All of the Cockpit Country mountains we have chosen to visit during this expedition have been hitherto undocumented by botanists… in fact, we soon learned that even the locals living nearby these hills don’t have names for the forested hills our expedition team is climbing up to. So, we take the grand opportunity to give memorable names to the Cockpit hills as we explore them and document their hidden biodiversity.
The northern breeze was blowing strong and cool as we climbed our way up to newly named “Breezy Hill.” Notions of the elusive plants awaiting us in this botanical terra incognita filled my mind as we climbed to the top.
Looking out across the hilltop, a lovely Aechmea bromeliad in flower frames the view. The habitat at the very top of Breezy Hill is similar to other Cockpit peaks we have climbed to: the steep and nearly conical karst peak receives a good deal of sun as it is well-exposed in comparison to the Cockpit hill sides and Cockpit bottoms. The moderately sunny hill peak is habitat to a unique assemblage of plants that are well adapted to living in the rocky karstic terrain. The peak of Breezy Hill is also similar to other hilltops in the Cockpit in that many of the rarest plants and noteworthy endemic species are found here, and nowhere else in the world.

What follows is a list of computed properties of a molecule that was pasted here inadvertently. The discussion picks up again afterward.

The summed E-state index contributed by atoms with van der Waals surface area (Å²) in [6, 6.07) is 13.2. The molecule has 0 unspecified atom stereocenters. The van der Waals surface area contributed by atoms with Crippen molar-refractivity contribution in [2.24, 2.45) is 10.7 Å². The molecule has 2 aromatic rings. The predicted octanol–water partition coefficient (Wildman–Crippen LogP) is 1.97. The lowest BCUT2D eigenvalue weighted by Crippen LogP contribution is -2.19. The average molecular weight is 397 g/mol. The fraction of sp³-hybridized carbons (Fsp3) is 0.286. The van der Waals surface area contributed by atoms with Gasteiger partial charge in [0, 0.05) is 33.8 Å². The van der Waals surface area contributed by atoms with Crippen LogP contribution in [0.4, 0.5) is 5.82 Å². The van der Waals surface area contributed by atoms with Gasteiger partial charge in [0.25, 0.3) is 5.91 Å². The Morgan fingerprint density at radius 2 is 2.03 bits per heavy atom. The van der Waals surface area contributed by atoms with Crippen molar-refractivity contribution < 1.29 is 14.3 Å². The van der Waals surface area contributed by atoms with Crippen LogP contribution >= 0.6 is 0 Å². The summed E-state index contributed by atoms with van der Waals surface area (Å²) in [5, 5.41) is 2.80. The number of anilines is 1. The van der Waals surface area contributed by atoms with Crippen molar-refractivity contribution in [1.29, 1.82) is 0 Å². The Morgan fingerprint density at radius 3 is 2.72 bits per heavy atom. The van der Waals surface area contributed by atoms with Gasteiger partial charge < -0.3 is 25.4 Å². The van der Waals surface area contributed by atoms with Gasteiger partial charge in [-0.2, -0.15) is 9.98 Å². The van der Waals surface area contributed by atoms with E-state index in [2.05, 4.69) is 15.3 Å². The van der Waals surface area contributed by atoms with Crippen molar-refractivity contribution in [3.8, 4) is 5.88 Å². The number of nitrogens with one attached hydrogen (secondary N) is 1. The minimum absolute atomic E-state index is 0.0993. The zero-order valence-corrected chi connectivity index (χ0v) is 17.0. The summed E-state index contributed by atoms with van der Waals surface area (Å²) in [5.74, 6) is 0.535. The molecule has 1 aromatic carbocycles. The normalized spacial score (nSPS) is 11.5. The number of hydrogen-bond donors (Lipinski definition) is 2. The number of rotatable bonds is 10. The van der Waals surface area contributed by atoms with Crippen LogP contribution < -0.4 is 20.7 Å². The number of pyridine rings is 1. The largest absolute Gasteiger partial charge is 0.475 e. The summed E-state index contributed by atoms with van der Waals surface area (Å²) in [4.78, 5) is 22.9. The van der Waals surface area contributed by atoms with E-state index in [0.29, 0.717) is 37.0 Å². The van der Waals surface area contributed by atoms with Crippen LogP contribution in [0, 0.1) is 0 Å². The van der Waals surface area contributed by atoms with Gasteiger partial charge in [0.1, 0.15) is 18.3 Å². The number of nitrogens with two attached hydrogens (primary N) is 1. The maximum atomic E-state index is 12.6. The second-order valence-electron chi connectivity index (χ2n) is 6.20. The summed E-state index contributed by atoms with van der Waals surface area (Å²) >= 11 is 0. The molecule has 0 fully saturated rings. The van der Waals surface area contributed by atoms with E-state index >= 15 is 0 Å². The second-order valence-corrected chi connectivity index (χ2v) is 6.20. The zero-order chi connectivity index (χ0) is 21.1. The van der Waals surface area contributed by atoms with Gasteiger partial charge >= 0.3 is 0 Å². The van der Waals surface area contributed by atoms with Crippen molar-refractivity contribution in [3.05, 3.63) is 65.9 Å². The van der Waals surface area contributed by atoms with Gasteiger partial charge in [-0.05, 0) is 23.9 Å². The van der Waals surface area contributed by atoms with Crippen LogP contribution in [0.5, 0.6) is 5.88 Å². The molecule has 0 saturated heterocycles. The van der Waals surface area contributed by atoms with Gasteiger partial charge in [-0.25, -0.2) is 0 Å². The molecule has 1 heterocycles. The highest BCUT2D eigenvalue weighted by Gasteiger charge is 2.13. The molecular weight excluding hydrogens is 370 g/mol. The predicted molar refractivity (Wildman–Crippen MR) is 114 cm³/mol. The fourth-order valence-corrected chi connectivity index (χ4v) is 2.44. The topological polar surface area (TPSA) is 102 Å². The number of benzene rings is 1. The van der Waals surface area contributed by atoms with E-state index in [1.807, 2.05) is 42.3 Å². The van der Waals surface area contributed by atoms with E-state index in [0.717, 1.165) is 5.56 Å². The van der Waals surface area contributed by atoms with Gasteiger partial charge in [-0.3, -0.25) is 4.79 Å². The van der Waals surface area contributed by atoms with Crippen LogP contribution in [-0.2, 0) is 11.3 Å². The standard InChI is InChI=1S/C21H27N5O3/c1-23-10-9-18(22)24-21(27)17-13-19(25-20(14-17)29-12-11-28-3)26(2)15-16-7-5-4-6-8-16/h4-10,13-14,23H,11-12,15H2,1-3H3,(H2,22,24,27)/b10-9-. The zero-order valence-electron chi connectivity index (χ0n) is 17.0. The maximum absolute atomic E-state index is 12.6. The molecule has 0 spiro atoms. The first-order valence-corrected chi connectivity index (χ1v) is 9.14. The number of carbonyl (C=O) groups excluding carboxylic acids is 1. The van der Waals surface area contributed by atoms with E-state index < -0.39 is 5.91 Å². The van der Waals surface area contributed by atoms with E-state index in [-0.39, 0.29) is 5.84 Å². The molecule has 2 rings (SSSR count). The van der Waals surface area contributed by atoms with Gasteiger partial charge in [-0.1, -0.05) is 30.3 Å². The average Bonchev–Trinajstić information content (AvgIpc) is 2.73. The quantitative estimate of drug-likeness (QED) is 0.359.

The sound of rustling leaves blowing in the wind atop Breezy Hill was all that was heard all morning, as we spread out and searched every nook and cranny of the steep rock faces in concentrated silence. Our efforts were paying off well, as we filled our sacks with the morning’s careful collections. Notes were taken and GPS points plotted. Finally, we would each carefully grasp one of the day’s large collection sacks in one of our hands, while the other hand felt for rock crevices to hold tightly on to as we made our decent down through the treacherous and steep Cockpit face.
A winding and bumpy ride took us and our 6 hefty sacks of plants on a two hour drive back to base. So far, so good: no more flat tires in our trusty 4WD pickup truck!
After a hard day of climbing and collecting, we worked late into the night to document our plants and carefully press them in newspaper and cardboard for drying in our handcrafted field dryer.
Our work just this one expedition day on Breezy Hill has yielded an amazing 210+ fruiting or flowering specimens processed. Processed, you ask? This means that for each one of our precious plant specimens we: climbed, searched, and found fertile specimens; clipped, collected, numbered, tagged, described them in my yellow notebook, saved them in plastic bags, and carried them carefully down the Cockpit mountains; and finally identified, photographed, pressed, and packed them carefully into our field plant dryer.
All in a good day’s work as a plant explorer.
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This post was written by MelissaAbdo on March 5, 2009